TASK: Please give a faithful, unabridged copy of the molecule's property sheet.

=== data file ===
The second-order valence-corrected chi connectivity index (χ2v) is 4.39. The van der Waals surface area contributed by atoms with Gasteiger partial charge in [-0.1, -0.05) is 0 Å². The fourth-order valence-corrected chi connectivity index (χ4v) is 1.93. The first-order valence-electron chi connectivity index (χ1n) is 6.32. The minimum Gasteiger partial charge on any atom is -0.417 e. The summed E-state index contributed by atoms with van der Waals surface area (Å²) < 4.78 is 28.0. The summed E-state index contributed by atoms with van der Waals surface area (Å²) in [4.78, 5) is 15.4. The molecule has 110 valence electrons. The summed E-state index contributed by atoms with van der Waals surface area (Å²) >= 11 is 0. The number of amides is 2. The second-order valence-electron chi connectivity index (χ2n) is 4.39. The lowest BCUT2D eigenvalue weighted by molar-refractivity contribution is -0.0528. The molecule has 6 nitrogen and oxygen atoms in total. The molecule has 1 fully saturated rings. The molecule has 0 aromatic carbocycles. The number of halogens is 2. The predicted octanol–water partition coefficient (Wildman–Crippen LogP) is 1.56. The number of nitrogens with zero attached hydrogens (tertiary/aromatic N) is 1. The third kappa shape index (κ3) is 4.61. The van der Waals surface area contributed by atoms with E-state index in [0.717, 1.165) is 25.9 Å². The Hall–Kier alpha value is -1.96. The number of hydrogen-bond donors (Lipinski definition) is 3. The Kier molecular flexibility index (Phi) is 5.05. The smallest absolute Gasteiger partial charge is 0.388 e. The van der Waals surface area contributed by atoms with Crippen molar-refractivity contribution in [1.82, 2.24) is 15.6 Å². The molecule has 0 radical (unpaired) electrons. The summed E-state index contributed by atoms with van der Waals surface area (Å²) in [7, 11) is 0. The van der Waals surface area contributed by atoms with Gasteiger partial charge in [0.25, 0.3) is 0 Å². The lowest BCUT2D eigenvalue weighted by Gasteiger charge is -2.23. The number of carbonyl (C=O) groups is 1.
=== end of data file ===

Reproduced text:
The second-order valence-corrected chi connectivity index (χ2v) is 4.39. The van der Waals surface area contributed by atoms with Gasteiger partial charge in [-0.1, -0.05) is 0 Å². The fourth-order valence-corrected chi connectivity index (χ4v) is 1.93. The first-order valence-electron chi connectivity index (χ1n) is 6.32. The minimum Gasteiger partial charge on any atom is -0.417 e. The summed E-state index contributed by atoms with van der Waals surface area (Å²) < 4.78 is 28.0. The summed E-state index contributed by atoms with van der Waals surface area (Å²) in [4.78, 5) is 15.4. The molecule has 110 valence electrons. The summed E-state index contributed by atoms with van der Waals surface area (Å²) >= 11 is 0. The number of amides is 2. The second-order valence-electron chi connectivity index (χ2n) is 4.39. The lowest BCUT2D eigenvalue weighted by molar-refractivity contribution is -0.0528. The molecule has 6 nitrogen and oxygen atoms in total. The molecule has 1 fully saturated rings. The molecule has 0 aromatic carbocycles. The number of halogens is 2. The predicted octanol–water partition coefficient (Wildman–Crippen LogP) is 1.56. The number of nitrogens with zero attached hydrogens (tertiary/aromatic N) is 1. The third kappa shape index (κ3) is 4.61. The van der Waals surface area contributed by atoms with E-state index in [0.717, 1.165) is 25.9 Å². The Hall–Kier alpha value is -1.96. The number of hydrogen-bond donors (Lipinski definition) is 3. The Kier molecular flexibility index (Phi) is 5.05. The smallest absolute Gasteiger partial charge is 0.388 e. The van der Waals surface area contributed by atoms with Crippen molar-refractivity contribution in [1.82, 2.24) is 15.6 Å². The molecule has 0 radical (unpaired) electrons. The summed E-state index contributed by atoms with van der Waals surface area (Å²) in [7, 11) is 0. The van der Waals surface area contributed by atoms with Gasteiger partial charge in [0.25, 0.3) is 0 Å². The lowest BCUT2D eigenvalue weighted by Gasteiger charge is -2.23. The number of carbonyl (C=O) groups is 1.